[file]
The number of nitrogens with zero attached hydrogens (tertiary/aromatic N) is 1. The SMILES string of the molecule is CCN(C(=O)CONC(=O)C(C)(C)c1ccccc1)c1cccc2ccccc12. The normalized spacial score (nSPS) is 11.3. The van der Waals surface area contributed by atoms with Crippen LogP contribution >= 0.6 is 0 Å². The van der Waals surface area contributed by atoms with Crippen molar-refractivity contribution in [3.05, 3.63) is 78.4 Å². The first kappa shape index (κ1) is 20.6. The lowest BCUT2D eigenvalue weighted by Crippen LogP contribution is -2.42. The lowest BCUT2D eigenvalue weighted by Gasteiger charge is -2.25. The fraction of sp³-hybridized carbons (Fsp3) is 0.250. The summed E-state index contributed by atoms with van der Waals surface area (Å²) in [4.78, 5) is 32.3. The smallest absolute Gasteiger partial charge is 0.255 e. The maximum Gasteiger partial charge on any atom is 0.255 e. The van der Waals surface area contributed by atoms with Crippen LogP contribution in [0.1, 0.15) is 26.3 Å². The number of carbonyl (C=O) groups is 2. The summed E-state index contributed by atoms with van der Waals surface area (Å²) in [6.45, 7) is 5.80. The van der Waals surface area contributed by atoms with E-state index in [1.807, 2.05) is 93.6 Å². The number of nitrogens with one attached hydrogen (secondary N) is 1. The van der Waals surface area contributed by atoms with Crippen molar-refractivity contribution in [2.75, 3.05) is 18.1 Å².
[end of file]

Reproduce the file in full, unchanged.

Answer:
The number of nitrogens with zero attached hydrogens (tertiary/aromatic N) is 1. The SMILES string of the molecule is CCN(C(=O)CONC(=O)C(C)(C)c1ccccc1)c1cccc2ccccc12. The normalized spacial score (nSPS) is 11.3. The van der Waals surface area contributed by atoms with Crippen LogP contribution >= 0.6 is 0 Å². The van der Waals surface area contributed by atoms with Crippen molar-refractivity contribution in [3.05, 3.63) is 78.4 Å². The first kappa shape index (κ1) is 20.6. The lowest BCUT2D eigenvalue weighted by Crippen LogP contribution is -2.42. The lowest BCUT2D eigenvalue weighted by Gasteiger charge is -2.25. The fraction of sp³-hybridized carbons (Fsp3) is 0.250. The summed E-state index contributed by atoms with van der Waals surface area (Å²) in [4.78, 5) is 32.3. The smallest absolute Gasteiger partial charge is 0.255 e. The maximum Gasteiger partial charge on any atom is 0.255 e. The van der Waals surface area contributed by atoms with Crippen LogP contribution in [0.1, 0.15) is 26.3 Å². The number of carbonyl (C=O) groups is 2. The summed E-state index contributed by atoms with van der Waals surface area (Å²) in [6.45, 7) is 5.80. The van der Waals surface area contributed by atoms with E-state index in [1.807, 2.05) is 93.6 Å². The number of nitrogens with one attached hydrogen (secondary N) is 1. The van der Waals surface area contributed by atoms with Crippen molar-refractivity contribution in [2.75, 3.05) is 18.1 Å².